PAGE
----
And yet even Jesus when He came up to the temple in Jerusalem turned over the tables of the money changers and drove out all those who were buying and selling there. Because, you see, there is another side to submission, namely that the other party also is called to fulfil their God-given obligations. So for example, if wives are called to submit to your husbands as is fitting in the Lord, so also husbands are called in the next verse to love your wives and do not be harsh with them. (Colossians 3:18-19)

God, you see, wants all our relationships to be based on mutual self-restraint and respect. This is true in the home. But it is also true in the workplace, in the classroom and in society. The money changers did not respect the temple as a place of worship, so Jesus staged a protest. Just as indeed we might stage a protest if, for example, the government forced churches today to conduct gay marriages on our premises.

Now, let’s be clear. The church is not designed in the first place to be a political protest movement. It’s striking that the churches who take up the latest trendy cause usually end up empty a generation later. Why? Because they have lost sight of the fact the church is the body of Christ called to share the love of God. But when our love of God conflicts with our duty to submit to the state, then it becomes right and proper to make a stand. And that point when all attempts to engage in debate, or gain a hearing for your case fail, then it becomes the time to take up your cross and follow the example of our Jesus Christ.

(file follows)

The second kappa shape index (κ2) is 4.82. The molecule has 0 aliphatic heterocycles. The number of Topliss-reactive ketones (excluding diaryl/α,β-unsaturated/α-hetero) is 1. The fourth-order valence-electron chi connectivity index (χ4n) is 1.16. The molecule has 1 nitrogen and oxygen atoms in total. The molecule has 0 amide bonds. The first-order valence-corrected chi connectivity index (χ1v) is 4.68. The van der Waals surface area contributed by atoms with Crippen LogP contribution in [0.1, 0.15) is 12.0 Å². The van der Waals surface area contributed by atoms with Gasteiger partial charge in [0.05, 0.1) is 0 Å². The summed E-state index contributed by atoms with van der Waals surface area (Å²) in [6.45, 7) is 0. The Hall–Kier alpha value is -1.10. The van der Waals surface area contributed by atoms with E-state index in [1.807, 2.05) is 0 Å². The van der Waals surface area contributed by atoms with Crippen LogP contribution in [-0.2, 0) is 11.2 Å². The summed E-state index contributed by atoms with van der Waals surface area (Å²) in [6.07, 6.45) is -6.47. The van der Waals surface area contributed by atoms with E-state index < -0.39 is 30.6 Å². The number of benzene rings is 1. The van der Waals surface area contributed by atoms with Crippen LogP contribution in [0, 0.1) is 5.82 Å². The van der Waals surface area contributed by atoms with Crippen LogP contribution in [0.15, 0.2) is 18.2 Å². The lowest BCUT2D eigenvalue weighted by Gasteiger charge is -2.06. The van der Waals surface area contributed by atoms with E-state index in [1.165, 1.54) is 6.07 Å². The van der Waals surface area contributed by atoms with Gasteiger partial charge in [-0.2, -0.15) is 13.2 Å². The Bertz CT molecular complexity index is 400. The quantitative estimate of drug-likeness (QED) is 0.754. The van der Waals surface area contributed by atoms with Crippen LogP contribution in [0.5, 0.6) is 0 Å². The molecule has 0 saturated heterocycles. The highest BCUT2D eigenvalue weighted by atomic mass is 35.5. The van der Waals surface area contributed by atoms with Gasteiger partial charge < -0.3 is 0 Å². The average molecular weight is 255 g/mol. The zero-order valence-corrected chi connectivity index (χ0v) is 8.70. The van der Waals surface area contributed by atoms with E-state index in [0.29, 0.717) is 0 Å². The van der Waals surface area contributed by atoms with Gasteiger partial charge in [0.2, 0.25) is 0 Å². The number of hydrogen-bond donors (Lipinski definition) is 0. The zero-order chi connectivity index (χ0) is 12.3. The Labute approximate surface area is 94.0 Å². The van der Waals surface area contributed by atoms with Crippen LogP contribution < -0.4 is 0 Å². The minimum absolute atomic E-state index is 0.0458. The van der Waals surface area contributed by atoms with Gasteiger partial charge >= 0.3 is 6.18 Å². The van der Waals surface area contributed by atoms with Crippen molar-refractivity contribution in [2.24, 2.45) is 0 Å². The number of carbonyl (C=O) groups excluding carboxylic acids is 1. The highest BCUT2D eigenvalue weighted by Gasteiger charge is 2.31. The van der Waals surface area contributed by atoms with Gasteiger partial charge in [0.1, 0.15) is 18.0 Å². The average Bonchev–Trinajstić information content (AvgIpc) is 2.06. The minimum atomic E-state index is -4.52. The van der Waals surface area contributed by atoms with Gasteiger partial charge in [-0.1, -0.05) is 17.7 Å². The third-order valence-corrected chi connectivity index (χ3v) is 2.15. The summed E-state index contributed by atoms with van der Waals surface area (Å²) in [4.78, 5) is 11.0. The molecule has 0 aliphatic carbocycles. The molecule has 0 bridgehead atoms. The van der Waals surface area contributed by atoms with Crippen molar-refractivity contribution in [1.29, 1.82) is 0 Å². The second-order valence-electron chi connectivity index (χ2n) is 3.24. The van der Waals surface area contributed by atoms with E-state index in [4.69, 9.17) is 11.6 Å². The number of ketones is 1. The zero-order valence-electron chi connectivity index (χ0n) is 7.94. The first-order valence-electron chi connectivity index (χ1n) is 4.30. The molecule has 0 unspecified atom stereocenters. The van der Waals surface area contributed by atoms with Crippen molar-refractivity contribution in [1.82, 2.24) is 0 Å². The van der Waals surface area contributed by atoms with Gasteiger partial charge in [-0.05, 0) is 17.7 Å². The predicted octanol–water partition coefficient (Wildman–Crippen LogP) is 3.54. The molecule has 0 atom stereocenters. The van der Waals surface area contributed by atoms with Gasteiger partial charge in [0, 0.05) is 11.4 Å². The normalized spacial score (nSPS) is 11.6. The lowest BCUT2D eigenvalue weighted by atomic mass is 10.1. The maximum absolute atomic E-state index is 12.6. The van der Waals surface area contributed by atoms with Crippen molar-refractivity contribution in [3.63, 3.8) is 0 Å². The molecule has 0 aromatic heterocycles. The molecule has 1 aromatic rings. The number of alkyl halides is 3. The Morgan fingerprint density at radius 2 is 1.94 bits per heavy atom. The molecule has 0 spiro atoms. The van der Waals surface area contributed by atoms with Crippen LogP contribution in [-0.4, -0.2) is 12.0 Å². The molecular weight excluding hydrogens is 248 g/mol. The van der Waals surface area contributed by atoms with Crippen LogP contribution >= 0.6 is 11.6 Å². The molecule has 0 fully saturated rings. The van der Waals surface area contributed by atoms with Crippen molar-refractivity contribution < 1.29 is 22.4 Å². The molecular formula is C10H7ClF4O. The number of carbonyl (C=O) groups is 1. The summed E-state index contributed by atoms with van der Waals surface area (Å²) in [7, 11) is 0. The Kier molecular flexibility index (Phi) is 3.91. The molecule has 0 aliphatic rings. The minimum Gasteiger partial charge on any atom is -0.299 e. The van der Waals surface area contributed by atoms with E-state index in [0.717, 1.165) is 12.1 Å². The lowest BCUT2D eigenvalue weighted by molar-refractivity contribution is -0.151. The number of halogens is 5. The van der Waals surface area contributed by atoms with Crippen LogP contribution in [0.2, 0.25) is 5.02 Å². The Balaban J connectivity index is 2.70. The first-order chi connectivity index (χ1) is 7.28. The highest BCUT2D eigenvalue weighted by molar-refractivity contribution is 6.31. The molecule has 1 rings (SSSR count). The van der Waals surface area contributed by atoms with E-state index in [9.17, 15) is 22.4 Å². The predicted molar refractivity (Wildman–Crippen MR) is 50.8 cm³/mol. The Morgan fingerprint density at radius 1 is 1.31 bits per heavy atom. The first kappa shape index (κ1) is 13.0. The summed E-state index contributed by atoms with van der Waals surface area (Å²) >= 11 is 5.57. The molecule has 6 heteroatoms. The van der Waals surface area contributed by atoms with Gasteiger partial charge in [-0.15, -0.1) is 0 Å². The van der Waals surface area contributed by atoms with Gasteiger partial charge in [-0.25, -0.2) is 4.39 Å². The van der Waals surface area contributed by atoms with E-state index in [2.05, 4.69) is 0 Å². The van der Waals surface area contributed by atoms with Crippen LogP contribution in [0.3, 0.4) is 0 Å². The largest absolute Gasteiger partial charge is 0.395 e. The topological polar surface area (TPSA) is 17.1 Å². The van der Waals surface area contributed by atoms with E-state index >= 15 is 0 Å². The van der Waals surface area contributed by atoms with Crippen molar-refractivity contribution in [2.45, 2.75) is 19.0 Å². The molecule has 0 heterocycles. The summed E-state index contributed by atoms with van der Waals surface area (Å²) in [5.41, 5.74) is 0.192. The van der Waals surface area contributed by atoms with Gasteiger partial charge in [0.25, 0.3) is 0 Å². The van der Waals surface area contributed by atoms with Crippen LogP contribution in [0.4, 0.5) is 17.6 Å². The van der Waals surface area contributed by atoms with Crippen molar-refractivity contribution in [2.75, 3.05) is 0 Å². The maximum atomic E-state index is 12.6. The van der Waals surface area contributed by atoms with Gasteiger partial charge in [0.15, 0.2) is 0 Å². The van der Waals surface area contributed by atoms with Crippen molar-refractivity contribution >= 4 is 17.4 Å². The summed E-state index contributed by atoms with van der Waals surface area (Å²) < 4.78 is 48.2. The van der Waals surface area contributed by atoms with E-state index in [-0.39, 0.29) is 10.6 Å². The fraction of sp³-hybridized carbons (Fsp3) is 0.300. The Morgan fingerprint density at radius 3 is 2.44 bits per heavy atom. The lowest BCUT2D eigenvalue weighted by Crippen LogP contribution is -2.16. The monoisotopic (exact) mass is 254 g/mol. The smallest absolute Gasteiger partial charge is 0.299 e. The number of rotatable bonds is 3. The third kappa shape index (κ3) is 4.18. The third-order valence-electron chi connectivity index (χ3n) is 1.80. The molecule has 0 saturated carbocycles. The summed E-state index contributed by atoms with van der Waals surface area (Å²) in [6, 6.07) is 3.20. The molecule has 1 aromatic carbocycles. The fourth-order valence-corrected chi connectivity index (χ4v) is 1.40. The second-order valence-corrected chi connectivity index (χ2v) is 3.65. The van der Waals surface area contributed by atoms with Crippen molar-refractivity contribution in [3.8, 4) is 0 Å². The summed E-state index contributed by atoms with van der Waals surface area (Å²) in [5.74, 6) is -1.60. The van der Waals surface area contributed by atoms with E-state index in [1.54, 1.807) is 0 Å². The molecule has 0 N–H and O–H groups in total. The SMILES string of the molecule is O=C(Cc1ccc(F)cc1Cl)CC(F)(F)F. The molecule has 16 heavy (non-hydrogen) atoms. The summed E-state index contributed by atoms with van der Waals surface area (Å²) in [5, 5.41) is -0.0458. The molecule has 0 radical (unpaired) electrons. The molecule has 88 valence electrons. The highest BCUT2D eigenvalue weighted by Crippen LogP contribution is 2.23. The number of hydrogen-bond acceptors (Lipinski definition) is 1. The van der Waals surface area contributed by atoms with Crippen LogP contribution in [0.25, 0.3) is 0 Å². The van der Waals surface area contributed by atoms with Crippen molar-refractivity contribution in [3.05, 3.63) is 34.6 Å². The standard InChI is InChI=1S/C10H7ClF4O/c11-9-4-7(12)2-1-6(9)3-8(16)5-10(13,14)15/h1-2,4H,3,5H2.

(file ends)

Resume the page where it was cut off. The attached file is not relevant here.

The key principle right at the heart of this passage comes in verses 3-4: For rulers hold no terror for those who do right, but for those who do wrong. Do you want to be free from fear of the one in authority? Then do what is right and he will commend you. For he is God’s servant to do you good. That’s the bottom line. Because if God is control of the world, then ultimately every government is under His authority, whether they recognise that fact or not. And so long as that government shows respect for those who bear the name of Jesus, it is our duty as Christians to submit to the rule of law.

After all, there is nothing which undermines the witness of the church more than, say, a vicar arrested for some dodgy dealings. Whether we like it or not, people will look at our lives and see if we really practise what we preach. So no matter how good the gospel teaching, or how lively the worship, if there is a financial scandal hanging over a church, its message and its reputation will be fatally compromised.